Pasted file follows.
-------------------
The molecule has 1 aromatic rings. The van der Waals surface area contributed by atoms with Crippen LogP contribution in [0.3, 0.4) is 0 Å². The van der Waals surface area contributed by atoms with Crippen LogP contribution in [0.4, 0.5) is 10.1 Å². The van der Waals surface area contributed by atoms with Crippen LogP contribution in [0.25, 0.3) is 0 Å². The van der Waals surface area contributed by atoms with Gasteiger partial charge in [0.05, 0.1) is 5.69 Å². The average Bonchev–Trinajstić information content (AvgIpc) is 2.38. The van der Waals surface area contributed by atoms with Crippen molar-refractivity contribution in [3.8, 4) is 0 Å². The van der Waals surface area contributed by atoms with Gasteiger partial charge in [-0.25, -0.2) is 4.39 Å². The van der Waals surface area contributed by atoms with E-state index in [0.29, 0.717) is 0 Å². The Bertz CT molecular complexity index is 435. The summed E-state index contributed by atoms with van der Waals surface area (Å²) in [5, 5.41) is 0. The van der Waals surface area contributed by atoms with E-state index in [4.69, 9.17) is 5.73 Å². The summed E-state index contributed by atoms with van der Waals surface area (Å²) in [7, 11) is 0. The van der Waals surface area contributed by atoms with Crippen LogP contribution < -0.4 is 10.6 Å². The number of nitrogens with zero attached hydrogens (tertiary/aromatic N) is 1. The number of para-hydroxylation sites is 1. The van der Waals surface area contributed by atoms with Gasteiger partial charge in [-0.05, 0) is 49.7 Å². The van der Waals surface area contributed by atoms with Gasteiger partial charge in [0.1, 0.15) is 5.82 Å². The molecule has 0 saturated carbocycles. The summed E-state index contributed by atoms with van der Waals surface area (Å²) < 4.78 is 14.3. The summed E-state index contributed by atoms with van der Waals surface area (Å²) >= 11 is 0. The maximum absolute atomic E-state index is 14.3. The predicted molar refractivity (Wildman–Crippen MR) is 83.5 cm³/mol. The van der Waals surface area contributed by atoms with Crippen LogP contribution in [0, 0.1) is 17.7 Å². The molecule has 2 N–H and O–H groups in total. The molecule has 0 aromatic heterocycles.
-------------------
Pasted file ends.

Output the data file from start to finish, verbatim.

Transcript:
The molecule has 1 aromatic rings. The van der Waals surface area contributed by atoms with Crippen LogP contribution in [0.3, 0.4) is 0 Å². The van der Waals surface area contributed by atoms with Crippen LogP contribution in [0.4, 0.5) is 10.1 Å². The van der Waals surface area contributed by atoms with Crippen LogP contribution in [0.25, 0.3) is 0 Å². The van der Waals surface area contributed by atoms with Gasteiger partial charge in [0.05, 0.1) is 5.69 Å². The average Bonchev–Trinajstić information content (AvgIpc) is 2.38. The van der Waals surface area contributed by atoms with Crippen molar-refractivity contribution in [3.8, 4) is 0 Å². The van der Waals surface area contributed by atoms with Gasteiger partial charge in [-0.25, -0.2) is 4.39 Å². The van der Waals surface area contributed by atoms with E-state index in [0.29, 0.717) is 0 Å². The Bertz CT molecular complexity index is 435. The summed E-state index contributed by atoms with van der Waals surface area (Å²) in [5, 5.41) is 0. The van der Waals surface area contributed by atoms with E-state index in [4.69, 9.17) is 5.73 Å². The summed E-state index contributed by atoms with van der Waals surface area (Å²) in [7, 11) is 0. The van der Waals surface area contributed by atoms with Crippen LogP contribution < -0.4 is 10.6 Å². The number of nitrogens with zero attached hydrogens (tertiary/aromatic N) is 1. The number of para-hydroxylation sites is 1. The van der Waals surface area contributed by atoms with Gasteiger partial charge in [-0.05, 0) is 49.7 Å². The van der Waals surface area contributed by atoms with Gasteiger partial charge in [0.1, 0.15) is 5.82 Å². The molecule has 0 saturated carbocycles. The summed E-state index contributed by atoms with van der Waals surface area (Å²) < 4.78 is 14.3. The summed E-state index contributed by atoms with van der Waals surface area (Å²) >= 11 is 0. The maximum absolute atomic E-state index is 14.3. The predicted molar refractivity (Wildman–Crippen MR) is 83.5 cm³/mol. The van der Waals surface area contributed by atoms with Crippen LogP contribution in [0, 0.1) is 17.7 Å². The molecule has 2 N–H and O–H groups in total. The molecule has 0 aromatic heterocycles.